Message #2485

From: Eduard Baumann <>
Subject: Re: [MC4D] Edge sets in MagicTile
Date: Thu, 15 Nov 2012 11:11:18 +0100

Thanks a lot.

—– Original Message —–
From: Roice Nelson
Sent: Thursday, November 15, 2012 6:44 AM
Subject: Re: [MC4D] Edge sets in MagicTile

Hi Ed,

Some inlines for you below.

On Wed, Nov 14, 2012 at 6:55 AM, Eduard wrote:

does a restriction.<br>

By default, all edges of the white tile are used for reflections. In the KQ example I gave, one edge set was encoding 7 copies. ‘InitialEdgeSet’ allows you to override using all of the edges at the start (it also references edges in a CCW 0-indexed fashion).

It’s confusing, because the "1:3" here means something different than "1:3" would in an ‘EdgeSet’ tag. In the former, it refers to the starting reflection of two different encoded copies. In the latter, it would refer to multiple reflections of one encoded copy. Not the cleanest, but I hope this makes sense.

I found this setting necessary for puzzles with asymmetrical colorings. I can’t remember now, but it might even have been the IRPs that first required it.

On Wed, Nov 14, 2012 at 6:45 AM, Eduard wrote:

KQ 24<br>
            I see also 4&#58;4&#58;4 why ?

You are totally correct, and I glossed over this in the previous email. There is a setting, "UseMirroredEdgeSet", which is true by default. In the case of KQ, this means "3:3:3" also implicitly does the mirror reflections "4:4:4".

Before I said: "3:3:3" actually represents 4 reflections, applied in each of the 7 directions, encoding 7 copies.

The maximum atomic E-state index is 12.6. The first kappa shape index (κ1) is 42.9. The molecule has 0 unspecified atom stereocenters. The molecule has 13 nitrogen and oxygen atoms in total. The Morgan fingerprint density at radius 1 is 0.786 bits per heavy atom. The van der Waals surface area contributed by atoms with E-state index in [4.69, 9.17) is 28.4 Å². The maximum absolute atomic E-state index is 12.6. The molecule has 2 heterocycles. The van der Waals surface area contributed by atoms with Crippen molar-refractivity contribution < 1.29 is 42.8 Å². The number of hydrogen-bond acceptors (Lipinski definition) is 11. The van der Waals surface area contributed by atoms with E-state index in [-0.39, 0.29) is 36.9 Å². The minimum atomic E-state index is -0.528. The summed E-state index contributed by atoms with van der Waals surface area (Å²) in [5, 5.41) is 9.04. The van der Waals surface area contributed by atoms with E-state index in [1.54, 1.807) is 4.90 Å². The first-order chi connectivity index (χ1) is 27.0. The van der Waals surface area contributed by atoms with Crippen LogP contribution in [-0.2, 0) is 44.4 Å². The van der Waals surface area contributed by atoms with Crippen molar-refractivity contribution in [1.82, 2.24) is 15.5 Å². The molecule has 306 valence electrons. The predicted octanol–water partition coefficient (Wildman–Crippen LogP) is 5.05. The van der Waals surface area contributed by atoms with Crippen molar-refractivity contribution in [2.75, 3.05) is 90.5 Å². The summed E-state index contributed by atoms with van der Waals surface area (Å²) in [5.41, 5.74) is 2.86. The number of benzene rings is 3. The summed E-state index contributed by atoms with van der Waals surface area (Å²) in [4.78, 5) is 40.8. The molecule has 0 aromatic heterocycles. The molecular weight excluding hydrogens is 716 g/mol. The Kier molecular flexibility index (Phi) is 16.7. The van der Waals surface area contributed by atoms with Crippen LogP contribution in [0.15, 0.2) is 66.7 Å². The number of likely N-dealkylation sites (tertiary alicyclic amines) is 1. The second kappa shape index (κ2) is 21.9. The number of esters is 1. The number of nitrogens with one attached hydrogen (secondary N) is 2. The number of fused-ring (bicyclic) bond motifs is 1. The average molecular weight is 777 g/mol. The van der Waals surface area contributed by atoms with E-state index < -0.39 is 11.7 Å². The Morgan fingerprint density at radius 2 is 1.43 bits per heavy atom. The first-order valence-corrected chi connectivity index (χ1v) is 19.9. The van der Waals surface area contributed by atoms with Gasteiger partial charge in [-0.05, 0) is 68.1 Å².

But really: "3:3:3" actually represents 4 reflections, applied in each of the 7 directions and their mirrors, encoding 14 copies. So it is a very compact representation of a lot of isometries!

Apologies for confusion from me omitting this before. I had been trying to not throw too much out at once.

Are the sets valable for all edges of all colors ?

I wasn’t fully sure what you are asking, but I interpret it to mean "Do these sets apply equally to every tile?" The answer to that is no. The sets only apply to the white tile. They are used to calculate a set of isometries, which are then applied to all fundamental tiles. But their effect on the other tiles may be different (on less symmetrical puzzles anyway…on very symmetrical puzzles like KQ, all tiles end up behaving identically).

Since you are digging deep into this configuration, I will try to write up a page with fuller details, and a few more pictorial examples. I’ll try to work on this over the Thanksgiving holiday next week. Hopefully it will help you to be able to explore and find some cool new colorings!